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Language and its people: A comparative insight into the Kurdish and Rohingya genocide

By Sayantan Mondal

The Rohingyas are the stateless people of the twenty-first century. In the long list of displaced, persecuted communities their addition was reported only recently though they lived under perpetual threat of losing their rights since at least 1960s. Referred as the most persecuted minority group of the world, the Rohingyas had been living under continuous state pressure since Burmese independence in 1948. Recently their prison-like camps have been burnt down and they were forced by the xenophobic state force to flee their country to neighbouring Bangladesh, India, and Thailand. What was their fault? What did they do to deserve such a treatment? The Myanmar government has been accused of being tacit to genocidal policies, inter-faith clashes and forced displacement by international rights organisations, such as Human Rights Watch, United Nations Human Rights, International State Crime Initiative, etc. The Rohingyas have been maligned through social media campaigns, hunted by lynch-mob as enemy and unnecessary burden of the state. They were branded as a community of terrorists and murderous rapists. Their movements were curtailed by check-posts and gatherings restricted. This branding of a whole community, neutralising of citizenship, human rights and pushing towards extinction is not a scheme unheard of. It happened in Rwanada, in Syria, in Iran, in Palestine and now it is happening to the Rohingyas in Myanmar. Harold Pinter’s late eighties play Mountain Language showed us how state-machineries work with a disciplined, blunt absurdity to rob one’s identity as a citizen of a modern nation-state. It showed how the Kurdish people were denied their right to language, education and gradually became non-citizens in a geographical space that they inhabited for ages. And that was done with careful legal decrees invalidating their identity papers, certificates, degrees one by one.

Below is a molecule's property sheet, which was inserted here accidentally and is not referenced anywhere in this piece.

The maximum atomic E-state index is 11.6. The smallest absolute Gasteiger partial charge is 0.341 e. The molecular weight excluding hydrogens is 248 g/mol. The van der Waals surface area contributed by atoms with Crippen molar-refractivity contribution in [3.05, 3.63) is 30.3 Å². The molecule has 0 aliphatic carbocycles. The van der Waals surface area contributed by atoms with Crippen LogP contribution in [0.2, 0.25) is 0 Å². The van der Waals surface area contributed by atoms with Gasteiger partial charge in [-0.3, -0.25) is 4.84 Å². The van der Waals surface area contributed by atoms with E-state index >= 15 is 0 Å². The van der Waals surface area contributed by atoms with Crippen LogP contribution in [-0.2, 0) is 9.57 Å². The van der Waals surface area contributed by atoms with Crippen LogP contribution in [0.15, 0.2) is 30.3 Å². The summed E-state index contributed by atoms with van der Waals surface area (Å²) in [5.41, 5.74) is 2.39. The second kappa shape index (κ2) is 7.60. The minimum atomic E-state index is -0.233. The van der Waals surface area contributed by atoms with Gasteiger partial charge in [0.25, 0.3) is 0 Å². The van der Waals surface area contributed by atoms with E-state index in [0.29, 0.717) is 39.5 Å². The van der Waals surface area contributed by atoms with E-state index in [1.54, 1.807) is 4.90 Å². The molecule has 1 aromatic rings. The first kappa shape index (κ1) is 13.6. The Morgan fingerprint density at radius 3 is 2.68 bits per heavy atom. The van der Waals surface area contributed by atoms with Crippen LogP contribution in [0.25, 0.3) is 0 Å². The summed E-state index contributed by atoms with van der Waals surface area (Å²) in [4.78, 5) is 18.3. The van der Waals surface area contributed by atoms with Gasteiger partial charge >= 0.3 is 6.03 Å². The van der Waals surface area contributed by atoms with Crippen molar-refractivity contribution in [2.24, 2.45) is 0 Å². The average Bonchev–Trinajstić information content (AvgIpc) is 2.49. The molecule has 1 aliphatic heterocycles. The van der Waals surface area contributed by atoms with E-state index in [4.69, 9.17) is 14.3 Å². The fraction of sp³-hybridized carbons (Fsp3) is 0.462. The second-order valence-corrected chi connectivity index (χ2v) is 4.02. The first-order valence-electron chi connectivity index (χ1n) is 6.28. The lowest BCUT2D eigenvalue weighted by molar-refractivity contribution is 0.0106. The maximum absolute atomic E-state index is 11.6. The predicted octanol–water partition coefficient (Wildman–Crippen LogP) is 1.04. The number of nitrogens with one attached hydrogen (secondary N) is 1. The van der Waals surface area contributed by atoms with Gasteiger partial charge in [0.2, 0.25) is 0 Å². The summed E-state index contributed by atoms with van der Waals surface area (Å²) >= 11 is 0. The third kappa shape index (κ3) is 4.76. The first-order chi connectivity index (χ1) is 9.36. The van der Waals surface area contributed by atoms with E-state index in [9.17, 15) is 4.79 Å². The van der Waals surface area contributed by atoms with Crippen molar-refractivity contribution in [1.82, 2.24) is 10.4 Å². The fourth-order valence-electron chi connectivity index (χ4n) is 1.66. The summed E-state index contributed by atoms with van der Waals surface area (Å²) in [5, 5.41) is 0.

A scheme of erasure through disenfranchisement that gets indicated by any account of the Rohingya genocide, is orchestrated through a maze of bureaucratic logic and injunctions. These policies and injunctions saw through the scheme’s success over the years. This started with institutionally silencing a language, adulterated through deskilling the speakers and forcing their displacement. Obviously, language and religious affiliations assume national significance in such schemes mostly leading to subverting constitutional rights granted by most of the modern nation-states. In this context, a case of linguicide (Hossanpour, 1999) is always bothering. This paper explores how state machineries started targeting the Kurdish and the Rohingya communities, how bureaucratic measures manifested in the public life of the concerned communities. This paper seeks to reveal state sanctions that fashion the programmes of persecution and how communities resist such onslaught on their languages and rights.